More information about Brazil is available on the Brazil Country Page and from other Department of State publications and other sources listed at the end of this fact sheet.
The United States and Brazil enjoy robust political and economic relations. The United States was the first country to recognize Brazil’s independence in 1822. As the two largest democracies and economies in the Western Hemisphere, the United States and Brazil have a partnership that is rooted in a shared commitment to expand economic growth and prosperity; promote international peace, security, and respect for human rights; and strengthen defense and security cooperation.
Secretary of State Mike Pompeo traveled to Brasilia for President Jair Bolsonaro’s inauguration in January 2019, and President Bolsonaro visited Washington and met with President Trump in March 2019. Secretary of Commerce Wilbur Ross visited Brazil in August 2019. These visits reflect the commitment of both countries to advance our shared goals through high-level engagement.
The United States and Brazil have a long history of deepening people-to-people ties through investment and exchanges in education, culture, energy, health, agriculture, science and technology, English language training, and innovation. Education cooperation continues to thrive with numerous initiatives for youth, educators, and professionals. For example, the bi-national Fulbright Commission, established in 1957, has supported study and research exchanges for thousands of scholars between the two countries. We have been strengthening the U.S.-Brazil strategic partnership through capacity building in English teaching and learning throughout the country – liaising with the Ministry of Education, State and Municipal Secretariats of public education, English teacher associations, public and private universities, and other partners – in order to offer professional development, educational exchange programs, and materials for English language teachers and students. Education USA helps Brazilian university students access information and opportunities to study in the United States at its 38 centers throughout Brazil. The government of Brazil continues to invest in Embassy-initiated exchange programs such as the Professional Development of Public School English Language Teachers (PDPI) in the United States, and a considerable expansion of the English Teaching Assistant Program in Brazil.
The two countries maintain extensive scientific exchanges at the individual researcher level, as well as bilateral collaborations with the U.S. Geological Survey, NASA, the Environmental Protection Agency, and the National Institute of Standards and Technology. The two nations collaborate in weather monitoring, meteorology and standards, environmental impact monitoring, and an extensive range of public health efforts. Brazil is also home to the U.S. National Institute of Health’s (NIH) largest research portfolio in Latin America.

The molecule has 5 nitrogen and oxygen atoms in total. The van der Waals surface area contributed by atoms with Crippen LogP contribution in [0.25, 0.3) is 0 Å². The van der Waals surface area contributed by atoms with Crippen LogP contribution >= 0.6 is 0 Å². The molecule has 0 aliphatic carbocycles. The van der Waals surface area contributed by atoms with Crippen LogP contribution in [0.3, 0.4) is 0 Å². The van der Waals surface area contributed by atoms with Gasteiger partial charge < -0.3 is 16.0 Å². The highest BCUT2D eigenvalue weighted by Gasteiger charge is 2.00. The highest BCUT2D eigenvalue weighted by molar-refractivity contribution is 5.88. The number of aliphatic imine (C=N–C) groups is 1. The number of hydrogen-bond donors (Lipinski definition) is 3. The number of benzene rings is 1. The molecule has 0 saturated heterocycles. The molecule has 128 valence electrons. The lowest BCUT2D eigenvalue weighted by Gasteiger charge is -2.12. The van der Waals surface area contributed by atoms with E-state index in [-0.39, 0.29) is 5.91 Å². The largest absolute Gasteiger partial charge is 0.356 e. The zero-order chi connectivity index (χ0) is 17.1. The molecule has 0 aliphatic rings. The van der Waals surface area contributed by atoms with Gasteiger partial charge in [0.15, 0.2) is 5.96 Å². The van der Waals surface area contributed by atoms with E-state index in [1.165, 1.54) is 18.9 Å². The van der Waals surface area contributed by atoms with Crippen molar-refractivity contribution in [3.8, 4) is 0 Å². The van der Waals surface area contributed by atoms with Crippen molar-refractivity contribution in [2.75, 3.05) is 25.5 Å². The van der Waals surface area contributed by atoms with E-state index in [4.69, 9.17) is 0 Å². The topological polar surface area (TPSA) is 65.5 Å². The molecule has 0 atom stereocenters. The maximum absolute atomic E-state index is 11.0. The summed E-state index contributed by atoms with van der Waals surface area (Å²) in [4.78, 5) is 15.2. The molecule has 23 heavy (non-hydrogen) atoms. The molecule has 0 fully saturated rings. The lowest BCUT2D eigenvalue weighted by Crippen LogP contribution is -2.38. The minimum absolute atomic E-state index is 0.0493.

The United States and Brazil signed the United States-Brazil Joint Action Plan to Eliminate Racial and Ethnic Discrimination and Promote Equality (JAPER) in 2008. In March 2019, the Department launched an Ambassadors Fund for Cultural Preservation grant to restore and preserve the Valongo Wharf archaeological site in Rio de Janeiro, which will ensure the appropriate infrastructure for wharf public visits and education outreach on the history and modern-day contributions of African Descendants in Brazil and beyond.
The United States and Brazil are working together on key global, multilateral, and regional issues. Brazil’s national space agency, AEB, is a member of NASA’s GLOBE science program, with 119 Brazilian schools participating in projects such as the GLOBE Mosquito Habitat Mapper (MHM) app that connects to the GLOBE database to help track mosquitoes that spread Zika and other diseases.
During President Bolsonaro’s March visit to Washington, the United States and Brazil signed the Technology Safeguards Agreement which, once ratified by the Brazilian congress, will guarantee that U.S. sensitive technologies are protected from unauthorized uses and will establish the safeguards to support the launch of U.S.-licensed satellites or space launch vehicles from the Alcantara Space Center in Brazil. This agreement has the potential to open new commercial opportunities for Americans and Brazilians in a range of advanced technologies related to space, including satellites. The visit also led to an agreement between NASA and the Brazilian Space Agency to launch a jointly developed research satellite in the near future.
The United States and Brazil are strengthening cooperation on defense issues, including research and development, technology security, and the acquisition and development of products and services. These agreements promote joint exercises and facilitate the sharing of sophisticated capabilities and technologies. In June 2019, President Trump designated Brazil as a Major Non-NATO Ally of the United States. Following the successful visit of Defense Minister Fernando Azevedo e Silva to Washington in March 2019, the third iteration of the U.S.-Brazil Defense Industry Dialogue took place in Rio de Janeiro in April 2019. This ongoing, public-private dialogue has generated important policy deliverables such as the March 2019 signing of the Technology Safeguards Agreement and spurred numerous industry collaborations since its launch in 2016.
U.S.-Brazil Bilateral Economic Relations